**In sociology and economics, the precariat is a social class of people whose life is dominated by a total absence of financial predictability or security.
I had heard about Uber, but I knew nothing of these other scams.
It’s disgusting. Anything and everything to screw over the already screwed working class/poor.
This is one video I will be watching over the weekend.
Among young people under 40, both Airbnb and Uber are extremely popular. My daughter and son-in-law use Airbnb a lot and lots of their friends use Uber. Here in New Zealand, a fellow Green Party member use Airbnb – it’s deliberately mis-marketed as eco-friendly.
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I’m sure the same is true here.
Everything, when money is involved, is a scam these days!
Reblogged this on An Outsider's Sojourn II and commented:
The corporate rape of the working class, worldwide, continues unabated!
Thanks to Steven Hill, our suspicions of some “silicon valley startups” has been validated.
The business media fawn over the high valuations, billionaire status of the founders but Steven has articulated the cost, further disparity in distribution of work/labour units called US dollars/UK Pound/Chinese Yuan!
Is a billionaires work/labour worth 1000, 1000000 more than the precariat’s?
What projects would I fund if I could create out of thin air my own redeemable work units ($/£)?
Perhaps you could bottle clean air and market it. The stuff we’re breathing now is killing us.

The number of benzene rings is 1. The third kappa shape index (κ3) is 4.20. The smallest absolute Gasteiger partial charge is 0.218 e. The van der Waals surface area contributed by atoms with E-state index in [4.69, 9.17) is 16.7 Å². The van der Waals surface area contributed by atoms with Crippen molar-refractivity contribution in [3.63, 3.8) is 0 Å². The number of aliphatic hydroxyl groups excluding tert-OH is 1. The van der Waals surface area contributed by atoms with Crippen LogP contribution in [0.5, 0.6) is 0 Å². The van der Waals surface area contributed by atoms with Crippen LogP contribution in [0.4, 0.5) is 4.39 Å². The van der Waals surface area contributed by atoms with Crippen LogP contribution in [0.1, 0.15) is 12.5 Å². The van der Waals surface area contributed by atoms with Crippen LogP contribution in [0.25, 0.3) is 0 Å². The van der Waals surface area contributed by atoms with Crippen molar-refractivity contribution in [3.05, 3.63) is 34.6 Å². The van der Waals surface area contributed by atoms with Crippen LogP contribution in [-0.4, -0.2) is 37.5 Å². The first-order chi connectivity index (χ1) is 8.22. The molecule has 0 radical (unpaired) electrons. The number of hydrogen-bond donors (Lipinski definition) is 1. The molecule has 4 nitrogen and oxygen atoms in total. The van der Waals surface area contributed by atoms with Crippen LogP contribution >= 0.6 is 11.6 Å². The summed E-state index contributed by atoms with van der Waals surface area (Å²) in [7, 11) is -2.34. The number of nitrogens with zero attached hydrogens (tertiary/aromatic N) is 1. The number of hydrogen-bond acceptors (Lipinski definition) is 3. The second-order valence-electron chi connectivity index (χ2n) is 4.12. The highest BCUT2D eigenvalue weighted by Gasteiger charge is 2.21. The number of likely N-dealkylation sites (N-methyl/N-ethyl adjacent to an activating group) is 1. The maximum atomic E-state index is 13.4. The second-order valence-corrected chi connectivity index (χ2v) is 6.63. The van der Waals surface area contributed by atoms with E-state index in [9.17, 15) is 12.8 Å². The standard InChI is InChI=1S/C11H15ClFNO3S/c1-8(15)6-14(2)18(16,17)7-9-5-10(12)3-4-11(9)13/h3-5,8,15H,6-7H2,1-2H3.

I know you jest but there are “beings” that would create a business model on that human need instead of asking how we can clean the commons for everyone.
Reblogged this on An almanac for concerned citizens and boysenberry jam fans.
Thanks for sharing this, Dr. Bramhall. I’ve saved the video link to watch this weekend.
To be honest, I was pretty shocked. As ebolainfo states above, these silicon valley startups had us all bamboozled.
Good one Doc. Putting it on Tales. Thank you.
Thanks for reposting.
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You are welcome, but please post away!
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Wow heard of uber! Never knew AirbnB was a scam is quite nice really and have used it a few times oops 🙂
They (and the US business press) had lots of us fooled. Believe me.
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Reblogged this on 1EarthUnited and commented:
Thx Dr. B!